David Sirota has written a hard-hitting expose of how Enron billionaire John Arnold has managed to create the impression that the major financial crisis hitting our nation is not billionaires like Arnold ripping off the public, but instead the modest pensions and health benefits of millions of public workers.
Sirota explains that Arnold did it by paying supposedly ‘impartial’ think-tanks like the Brookings Institution to come up with position papers saying that the only solution to budget crises in various states and municipalities is to cut workers’ pension plans and their health benefits, leaving out entirely the idea of raising taxes on the very wealthy or ending subsidies for large corporations.
I strongly recommend reading the article.
Rule 3: [for producing deceptive advertising disguised as objective reporting] Forward prepackaged assumptions that serve the native advertiser’s goals, and do not mention facts that undermine the native advertiser’s agenda
Self-serving assumptions and strategic framing are among the most critical components of native ads. Arnold’s public television series, for example, was called “The Pension Peril” – the idea being that pensions are primarily or even singularly causing a financial crisis in states.
It’s the same technique in the Arnold-funded Brookings paper. By the paper’s own admission, it “starts from the premise that the pension systems in many states have simply become unsustainable.” Largely ignored is the data showing that while some pension funds face problems, those problems are typically small compared to other bigger budget problems.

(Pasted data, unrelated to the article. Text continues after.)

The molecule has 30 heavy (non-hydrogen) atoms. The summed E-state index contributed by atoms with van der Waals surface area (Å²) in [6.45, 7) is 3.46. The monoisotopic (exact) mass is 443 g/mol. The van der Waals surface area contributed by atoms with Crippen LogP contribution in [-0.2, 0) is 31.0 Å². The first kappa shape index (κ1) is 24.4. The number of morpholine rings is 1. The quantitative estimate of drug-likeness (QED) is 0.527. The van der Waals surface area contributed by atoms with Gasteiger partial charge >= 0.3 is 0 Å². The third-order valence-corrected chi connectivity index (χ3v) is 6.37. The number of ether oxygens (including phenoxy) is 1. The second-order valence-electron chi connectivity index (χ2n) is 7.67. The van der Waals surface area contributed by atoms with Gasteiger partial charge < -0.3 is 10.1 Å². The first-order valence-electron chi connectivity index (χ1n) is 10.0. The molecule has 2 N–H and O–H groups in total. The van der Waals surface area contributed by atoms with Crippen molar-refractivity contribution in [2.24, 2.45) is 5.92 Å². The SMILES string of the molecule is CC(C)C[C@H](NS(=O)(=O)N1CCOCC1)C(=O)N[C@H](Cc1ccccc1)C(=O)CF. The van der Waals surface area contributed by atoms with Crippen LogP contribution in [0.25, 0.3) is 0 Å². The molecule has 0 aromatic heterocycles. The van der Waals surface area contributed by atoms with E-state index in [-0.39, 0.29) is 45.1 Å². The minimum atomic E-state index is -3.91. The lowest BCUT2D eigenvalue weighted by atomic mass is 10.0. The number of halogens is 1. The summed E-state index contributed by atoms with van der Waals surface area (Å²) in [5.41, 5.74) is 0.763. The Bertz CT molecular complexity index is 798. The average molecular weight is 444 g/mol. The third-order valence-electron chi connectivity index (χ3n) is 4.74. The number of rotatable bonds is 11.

For instance, the Center for Economic and Policy Research notes that pension shortfalls are “less than 0.2 percent of projected gross state product over the next 30 years” and “even in the cases of the states with the largest shortfalls, the gap is less than 0.5 percent of projected state product.” Similarly, Boston College’s Center for Retirement Research reports that pension contributions “account for only 3.8 percent of state and local spending.”
Summing all that data up, McClatchy Newspapers has noted that “there’s simply no evidence that state pensions are the current burden to public finances that their critics claim.” Meanwhile, what pension shortfalls do exist are far smaller in total than the amount state and local governments arespending each year on subsidies and tax breaks to corporations.
These facts are nowhere to be found in the Brookings report. Instead, pension cutting politicians like New Jersey Gov. Chris Christie (R) are lauded for “successfully creating a sense of crisis around the pension system” and for pleading poverty to justify retirement benefit cuts. Amazingly, the paper does not contrast Christie pleading poverty with his handing out a record amount of corporate subsidies, signing legislation to expand those expensive corporate handouts and proposing expensive new tax cuts for the future.